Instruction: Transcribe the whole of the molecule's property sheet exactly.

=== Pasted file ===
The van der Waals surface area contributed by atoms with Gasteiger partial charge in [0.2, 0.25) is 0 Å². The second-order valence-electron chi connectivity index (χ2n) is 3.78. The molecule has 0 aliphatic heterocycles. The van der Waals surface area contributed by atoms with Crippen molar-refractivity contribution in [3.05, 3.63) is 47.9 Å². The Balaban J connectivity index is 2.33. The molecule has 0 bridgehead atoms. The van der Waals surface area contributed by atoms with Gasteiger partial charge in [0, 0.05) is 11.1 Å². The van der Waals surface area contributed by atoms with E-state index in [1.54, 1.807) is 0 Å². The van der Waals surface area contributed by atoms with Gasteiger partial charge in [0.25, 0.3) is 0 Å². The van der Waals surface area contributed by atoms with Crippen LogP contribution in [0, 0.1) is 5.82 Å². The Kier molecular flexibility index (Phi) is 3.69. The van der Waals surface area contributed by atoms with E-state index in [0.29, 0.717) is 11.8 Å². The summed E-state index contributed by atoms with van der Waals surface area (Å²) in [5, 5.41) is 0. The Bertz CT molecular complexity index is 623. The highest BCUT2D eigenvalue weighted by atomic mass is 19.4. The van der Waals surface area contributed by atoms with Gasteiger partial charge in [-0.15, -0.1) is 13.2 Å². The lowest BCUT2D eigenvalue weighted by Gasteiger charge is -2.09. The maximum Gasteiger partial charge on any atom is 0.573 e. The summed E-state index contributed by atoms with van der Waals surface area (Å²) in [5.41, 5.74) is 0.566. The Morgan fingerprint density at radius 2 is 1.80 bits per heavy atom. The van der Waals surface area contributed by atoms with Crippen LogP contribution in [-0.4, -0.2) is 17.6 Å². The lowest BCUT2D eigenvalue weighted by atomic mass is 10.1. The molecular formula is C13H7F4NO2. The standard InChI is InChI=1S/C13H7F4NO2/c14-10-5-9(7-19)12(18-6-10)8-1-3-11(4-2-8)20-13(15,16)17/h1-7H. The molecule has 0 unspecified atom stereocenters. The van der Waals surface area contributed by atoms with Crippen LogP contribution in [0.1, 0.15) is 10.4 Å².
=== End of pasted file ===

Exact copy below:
The van der Waals surface area contributed by atoms with Gasteiger partial charge in [0.2, 0.25) is 0 Å². The second-order valence-electron chi connectivity index (χ2n) is 3.78. The molecule has 0 aliphatic heterocycles. The van der Waals surface area contributed by atoms with Crippen molar-refractivity contribution in [3.05, 3.63) is 47.9 Å². The Balaban J connectivity index is 2.33. The molecule has 0 bridgehead atoms. The van der Waals surface area contributed by atoms with Gasteiger partial charge in [0, 0.05) is 11.1 Å². The van der Waals surface area contributed by atoms with E-state index in [1.54, 1.807) is 0 Å². The van der Waals surface area contributed by atoms with Gasteiger partial charge in [0.25, 0.3) is 0 Å². The van der Waals surface area contributed by atoms with Crippen LogP contribution in [0, 0.1) is 5.82 Å². The Kier molecular flexibility index (Phi) is 3.69. The van der Waals surface area contributed by atoms with E-state index in [0.29, 0.717) is 11.8 Å². The summed E-state index contributed by atoms with van der Waals surface area (Å²) in [5, 5.41) is 0. The Bertz CT molecular complexity index is 623. The highest BCUT2D eigenvalue weighted by atomic mass is 19.4. The van der Waals surface area contributed by atoms with Gasteiger partial charge in [-0.15, -0.1) is 13.2 Å². The lowest BCUT2D eigenvalue weighted by Gasteiger charge is -2.09. The maximum Gasteiger partial charge on any atom is 0.573 e. The summed E-state index contributed by atoms with van der Waals surface area (Å²) in [5.41, 5.74) is 0.566. The Morgan fingerprint density at radius 2 is 1.80 bits per heavy atom. The van der Waals surface area contributed by atoms with Crippen LogP contribution in [-0.4, -0.2) is 17.6 Å². The lowest BCUT2D eigenvalue weighted by atomic mass is 10.1. The molecular formula is C13H7F4NO2. The standard InChI is InChI=1S/C13H7F4NO2/c14-10-5-9(7-19)12(18-6-10)8-1-3-11(4-2-8)20-13(15,16)17/h1-7H. The molecule has 0 unspecified atom stereocenters. The van der Waals surface area contributed by atoms with Crippen LogP contribution in [0.1, 0.15) is 10.4 Å².